U.S.-trained fighters give enemy gear
WASHINGTON — American-trained Syrian fighters gave at least a quarter of their U.S.-provided equipment to al-Qaida's affiliate in Syria early this week, the U.S. Central Command said late Friday.
In a statement correcting earlier assertions that reports of the turnover were a “lie” and militant propaganda, the command said it was subsequently notified that the Syrian unit had “surrendered” some equipment — including six pickup trucks and a portion of its ammunition — to Jabhat al-Nusra, al-Qaida's arm in Syria.
It is the latest discouraging report on the $500 million train-and-equip program, which Gen. Lloyd Austin, head of Central Command, said last week had only “four or five” trained Syrian fighters active in Syria. Since then, the military has said about 70 fighters have been added.
The Centcom statement called the new information on the equipment, “if accurate ... very concerning and a violation of the Syria train and equip program guidelines.”
It said the equipment had been turned over voluntarily, adding that the New Syrian Force had indicated that it “gave” the equipment to a suspected Jabhat al-Nusra “intermediary” Monday and Tuesday.
The statement said initial reports that the weapons had been turned over stemmed from a Jabhat al-Nusra tweet of an image of a U.S.-issued rifle that it claimed had been handed over by U.S.-trained Syrians who entered the country last week. “Central Command conducted an analysis of the image ... and determined the claim to be false,” the statement said.
That determination, it said, was based on assurances from the Syrian force that all issued equipment was under its control and “because the tweeted image was an old picture repurposed from the Facebook page of a previously deployed fighter.”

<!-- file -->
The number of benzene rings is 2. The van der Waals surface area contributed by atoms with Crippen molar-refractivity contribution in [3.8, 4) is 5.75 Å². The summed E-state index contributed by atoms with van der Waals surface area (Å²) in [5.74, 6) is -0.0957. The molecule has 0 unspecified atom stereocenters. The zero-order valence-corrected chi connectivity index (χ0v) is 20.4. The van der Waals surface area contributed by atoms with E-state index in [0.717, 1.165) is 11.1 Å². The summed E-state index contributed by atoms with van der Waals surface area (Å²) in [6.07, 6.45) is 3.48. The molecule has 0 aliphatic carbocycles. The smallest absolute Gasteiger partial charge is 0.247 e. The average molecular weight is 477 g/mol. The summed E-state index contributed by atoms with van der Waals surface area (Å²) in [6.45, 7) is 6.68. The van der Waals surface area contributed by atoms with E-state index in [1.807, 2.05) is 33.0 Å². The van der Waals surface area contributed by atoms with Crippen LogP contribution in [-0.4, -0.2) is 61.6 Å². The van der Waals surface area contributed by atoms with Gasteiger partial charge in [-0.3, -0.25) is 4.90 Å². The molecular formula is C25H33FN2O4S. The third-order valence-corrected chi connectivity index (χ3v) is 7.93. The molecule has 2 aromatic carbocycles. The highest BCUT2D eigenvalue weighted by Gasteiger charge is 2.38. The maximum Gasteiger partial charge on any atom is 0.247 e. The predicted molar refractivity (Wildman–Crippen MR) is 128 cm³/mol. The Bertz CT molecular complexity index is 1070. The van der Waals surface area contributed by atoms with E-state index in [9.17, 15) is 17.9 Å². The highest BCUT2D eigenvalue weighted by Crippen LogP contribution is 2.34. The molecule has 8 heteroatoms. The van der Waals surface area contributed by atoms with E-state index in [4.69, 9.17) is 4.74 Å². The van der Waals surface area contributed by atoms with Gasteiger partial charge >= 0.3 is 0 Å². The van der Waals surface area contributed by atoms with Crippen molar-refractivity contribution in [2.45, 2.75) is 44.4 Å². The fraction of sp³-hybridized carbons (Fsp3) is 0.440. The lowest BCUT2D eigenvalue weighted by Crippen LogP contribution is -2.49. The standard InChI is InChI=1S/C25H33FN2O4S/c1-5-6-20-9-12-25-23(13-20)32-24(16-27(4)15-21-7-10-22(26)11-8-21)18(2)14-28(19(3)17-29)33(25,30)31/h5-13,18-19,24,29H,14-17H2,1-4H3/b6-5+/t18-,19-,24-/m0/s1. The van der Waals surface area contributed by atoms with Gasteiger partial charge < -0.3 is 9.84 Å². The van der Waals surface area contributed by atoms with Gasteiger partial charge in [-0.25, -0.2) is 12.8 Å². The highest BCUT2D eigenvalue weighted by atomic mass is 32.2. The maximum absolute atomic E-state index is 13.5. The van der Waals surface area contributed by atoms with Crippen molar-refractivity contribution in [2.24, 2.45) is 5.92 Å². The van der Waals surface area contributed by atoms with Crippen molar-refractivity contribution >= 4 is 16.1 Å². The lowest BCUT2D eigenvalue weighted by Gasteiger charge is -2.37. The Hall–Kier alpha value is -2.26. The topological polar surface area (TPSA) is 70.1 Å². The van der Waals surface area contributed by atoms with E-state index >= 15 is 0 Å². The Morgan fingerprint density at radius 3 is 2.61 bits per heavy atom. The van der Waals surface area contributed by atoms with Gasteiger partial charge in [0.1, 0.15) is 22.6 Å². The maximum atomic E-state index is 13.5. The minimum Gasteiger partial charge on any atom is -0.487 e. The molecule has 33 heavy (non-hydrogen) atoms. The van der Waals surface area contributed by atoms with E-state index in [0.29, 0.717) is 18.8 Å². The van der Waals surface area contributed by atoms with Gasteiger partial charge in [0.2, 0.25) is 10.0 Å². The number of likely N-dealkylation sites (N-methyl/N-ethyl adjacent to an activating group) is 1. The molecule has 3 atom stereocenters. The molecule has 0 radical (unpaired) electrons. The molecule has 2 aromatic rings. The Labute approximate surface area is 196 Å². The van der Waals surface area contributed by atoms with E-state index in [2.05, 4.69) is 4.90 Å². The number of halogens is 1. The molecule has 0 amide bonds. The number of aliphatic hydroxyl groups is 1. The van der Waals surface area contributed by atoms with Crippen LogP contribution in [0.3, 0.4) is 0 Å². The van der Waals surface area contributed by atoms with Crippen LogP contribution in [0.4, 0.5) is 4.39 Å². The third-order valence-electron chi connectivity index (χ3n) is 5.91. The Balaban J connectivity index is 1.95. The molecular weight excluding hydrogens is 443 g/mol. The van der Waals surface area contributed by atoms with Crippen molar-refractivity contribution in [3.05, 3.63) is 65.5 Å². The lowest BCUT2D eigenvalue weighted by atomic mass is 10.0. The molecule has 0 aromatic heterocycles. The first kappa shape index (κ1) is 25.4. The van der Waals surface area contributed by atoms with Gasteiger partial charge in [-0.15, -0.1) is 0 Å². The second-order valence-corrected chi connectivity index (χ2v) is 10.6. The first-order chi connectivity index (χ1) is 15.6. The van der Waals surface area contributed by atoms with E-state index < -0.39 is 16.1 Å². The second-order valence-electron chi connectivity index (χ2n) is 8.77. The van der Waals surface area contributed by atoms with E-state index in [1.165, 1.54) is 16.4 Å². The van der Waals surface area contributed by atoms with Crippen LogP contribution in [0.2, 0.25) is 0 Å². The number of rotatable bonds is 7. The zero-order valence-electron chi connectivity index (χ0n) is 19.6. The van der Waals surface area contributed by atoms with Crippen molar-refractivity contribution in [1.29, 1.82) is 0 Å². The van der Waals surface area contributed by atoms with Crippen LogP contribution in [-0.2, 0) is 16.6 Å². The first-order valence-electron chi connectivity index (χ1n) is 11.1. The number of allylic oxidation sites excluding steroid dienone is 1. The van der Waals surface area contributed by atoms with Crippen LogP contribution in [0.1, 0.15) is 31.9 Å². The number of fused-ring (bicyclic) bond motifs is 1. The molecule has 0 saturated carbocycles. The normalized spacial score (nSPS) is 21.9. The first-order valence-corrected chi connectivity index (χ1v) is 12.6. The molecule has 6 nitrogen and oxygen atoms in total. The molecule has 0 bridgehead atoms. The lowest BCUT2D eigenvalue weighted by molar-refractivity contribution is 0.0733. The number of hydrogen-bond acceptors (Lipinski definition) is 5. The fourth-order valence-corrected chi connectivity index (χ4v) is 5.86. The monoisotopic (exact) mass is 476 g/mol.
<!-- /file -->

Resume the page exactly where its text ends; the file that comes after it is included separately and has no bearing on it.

But “in light of this new information,” said a Central Command spokesman, Col. Patrick Ryder, “we wanted to ensure the public was informed as quickly as possible about the facts as we know them at this time.”
“We are using all means at our disposal to look into what exactly happened and determine the appropriate response,” Ryder said.
A military official, speaking on the condition of anonymity to provide more details, said the initial assurances about the weapons came from the deputy commander of the unit. It was the unit leader who surrendered the equipment and who contacted the U.S. military with the correct information Friday, the official said.
In the toxic and chaotic Syrian mix, Jabhat al-Nusra and many Syrian rebels are fighting a separate war from the one being waged by the United States against the Islamic State. Their main goal is the overthrow of President Bashar al-Assad.
U.S. military vetters have had a hard time finding approved Syrians to train who are also willing to pledge to direct their focus toward the Islamic State rather than Assad.